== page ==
Boosting Good Gut Microflora
Published as part of a series on Lowering Your Risk of Cancer
(syndicated in the Manitoba Post and Lifestyles55).
The old saying 'you are what you eat' has never been more true, but in recent years the role of good bacteria and human health has been a major focus of medical research. The database of biomedical citations and studies Pubmed lists over 2000 publications focused on this burgeoning research area. Our gastrointestinal (GI) tract is home to trillions of microorganisms including fungi, viruses, and bacteria, which are called the gut microbiome. Through the promotion of digestive enzymes, vitamins, and short chain fatty acids, our gut microbiome is a major contributing factor in the process of achieving optimum health and wellness.
Specific strains of friendly flora have been shown to improve vaginal, urinary tract, and oral health, working to reduce and prevent ear, nose, and throat infections, urinary tract infections, bacterial vaginosis, and yeast vaginitis. In addition to reducing the risk of developing cancer, studies have shown that those with a diverse, healthy microbiome also respond better to cancer treatment.
Diet, age, disease, drugs (including antibiotics) and stress all negatively affect our gut bacteria. An imbalance of 'good' gut bacteria vs. too much 'bad' bacteria is called dysbiosis and is associated with inflammatory bowel diseases, irritable bowel syndrome, diabetes, obesity, cardiovascular disease, bone loss, inflammation, depression, anxiety, and cancer.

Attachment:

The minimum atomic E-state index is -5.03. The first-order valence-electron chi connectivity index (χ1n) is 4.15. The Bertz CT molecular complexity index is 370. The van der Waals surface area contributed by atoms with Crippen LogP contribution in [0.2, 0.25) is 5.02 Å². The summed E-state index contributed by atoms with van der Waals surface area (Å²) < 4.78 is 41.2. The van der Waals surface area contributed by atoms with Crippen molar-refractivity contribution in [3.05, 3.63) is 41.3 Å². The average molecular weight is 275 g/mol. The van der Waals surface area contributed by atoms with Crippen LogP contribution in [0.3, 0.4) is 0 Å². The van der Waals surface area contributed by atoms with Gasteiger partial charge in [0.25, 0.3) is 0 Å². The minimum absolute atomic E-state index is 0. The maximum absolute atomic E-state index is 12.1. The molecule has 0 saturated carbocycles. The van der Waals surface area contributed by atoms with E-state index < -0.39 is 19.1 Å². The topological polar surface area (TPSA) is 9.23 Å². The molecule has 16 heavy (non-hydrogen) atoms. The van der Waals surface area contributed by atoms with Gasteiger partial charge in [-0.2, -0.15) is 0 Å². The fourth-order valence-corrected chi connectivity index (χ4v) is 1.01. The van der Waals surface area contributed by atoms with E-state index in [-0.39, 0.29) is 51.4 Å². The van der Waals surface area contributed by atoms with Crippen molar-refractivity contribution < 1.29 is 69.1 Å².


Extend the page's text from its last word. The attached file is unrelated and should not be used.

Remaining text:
Probiotics, which means for life, are live microorganisms that when consumed at sufficient levels provide a health benefit. Normally, there should be a healthy balance of good bacteria (probiotic), and bad bacteria (pathogenic), but health problems, poor diet, antibiotics, and many prescription drugs can lead to dysbiosis. Regular consumption of fermented foods, and avoiding the drugs and foods that can have an adverse effect on our gut microbiome can shift the balance of power towards the good bacteria, helping to reduce the harmful effects of the pathogenic strains.
I recommend eating fermented foods which are naturally high in probiotics including kimchi, sauerkraut, yogurt, and kefir. To further boost the benefits of probiotics, eat foods high in indigestible soluble and insoluble fibre. The fibre acts as a 'prebiotic' that feeds the probiotic bacteria in the small and large intestine. Just a few of the foods high in prebiotic fibre include chicory root, onions, leeks, asparagus, barley, oats, apples, flaxseeds, seaweed, sweet potato, berries, avocado, and legumes. Green bananas are another good source of prebiotic fibre. The resistant starch in bananas is converted to sugar when they're allowed to ripen, so it’s best to eat them green to preserve the prebiotic effect.